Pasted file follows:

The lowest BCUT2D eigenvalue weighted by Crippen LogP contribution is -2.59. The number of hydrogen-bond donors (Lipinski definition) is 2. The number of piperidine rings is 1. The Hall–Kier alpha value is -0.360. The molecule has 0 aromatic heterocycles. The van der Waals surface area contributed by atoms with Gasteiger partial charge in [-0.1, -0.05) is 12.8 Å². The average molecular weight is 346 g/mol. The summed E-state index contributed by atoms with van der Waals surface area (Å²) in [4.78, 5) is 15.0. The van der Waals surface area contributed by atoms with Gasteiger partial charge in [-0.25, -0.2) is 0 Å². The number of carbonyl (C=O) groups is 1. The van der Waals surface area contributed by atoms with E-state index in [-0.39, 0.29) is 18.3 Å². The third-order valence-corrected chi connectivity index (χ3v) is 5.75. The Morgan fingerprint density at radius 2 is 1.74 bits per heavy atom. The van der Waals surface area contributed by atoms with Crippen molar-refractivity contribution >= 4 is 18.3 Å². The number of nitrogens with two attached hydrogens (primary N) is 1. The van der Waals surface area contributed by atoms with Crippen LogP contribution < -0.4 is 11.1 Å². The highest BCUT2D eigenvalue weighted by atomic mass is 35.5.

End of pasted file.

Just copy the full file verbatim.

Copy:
The lowest BCUT2D eigenvalue weighted by Crippen LogP contribution is -2.59. The number of hydrogen-bond donors (Lipinski definition) is 2. The number of piperidine rings is 1. The Hall–Kier alpha value is -0.360. The molecule has 0 aromatic heterocycles. The van der Waals surface area contributed by atoms with Gasteiger partial charge in [-0.1, -0.05) is 12.8 Å². The average molecular weight is 346 g/mol. The summed E-state index contributed by atoms with van der Waals surface area (Å²) in [4.78, 5) is 15.0. The van der Waals surface area contributed by atoms with Gasteiger partial charge in [-0.25, -0.2) is 0 Å². The number of carbonyl (C=O) groups is 1. The van der Waals surface area contributed by atoms with E-state index in [-0.39, 0.29) is 18.3 Å². The third-order valence-corrected chi connectivity index (χ3v) is 5.75. The Morgan fingerprint density at radius 2 is 1.74 bits per heavy atom. The van der Waals surface area contributed by atoms with Crippen molar-refractivity contribution >= 4 is 18.3 Å². The number of nitrogens with two attached hydrogens (primary N) is 1. The van der Waals surface area contributed by atoms with Crippen LogP contribution < -0.4 is 11.1 Å². The highest BCUT2D eigenvalue weighted by atomic mass is 35.5.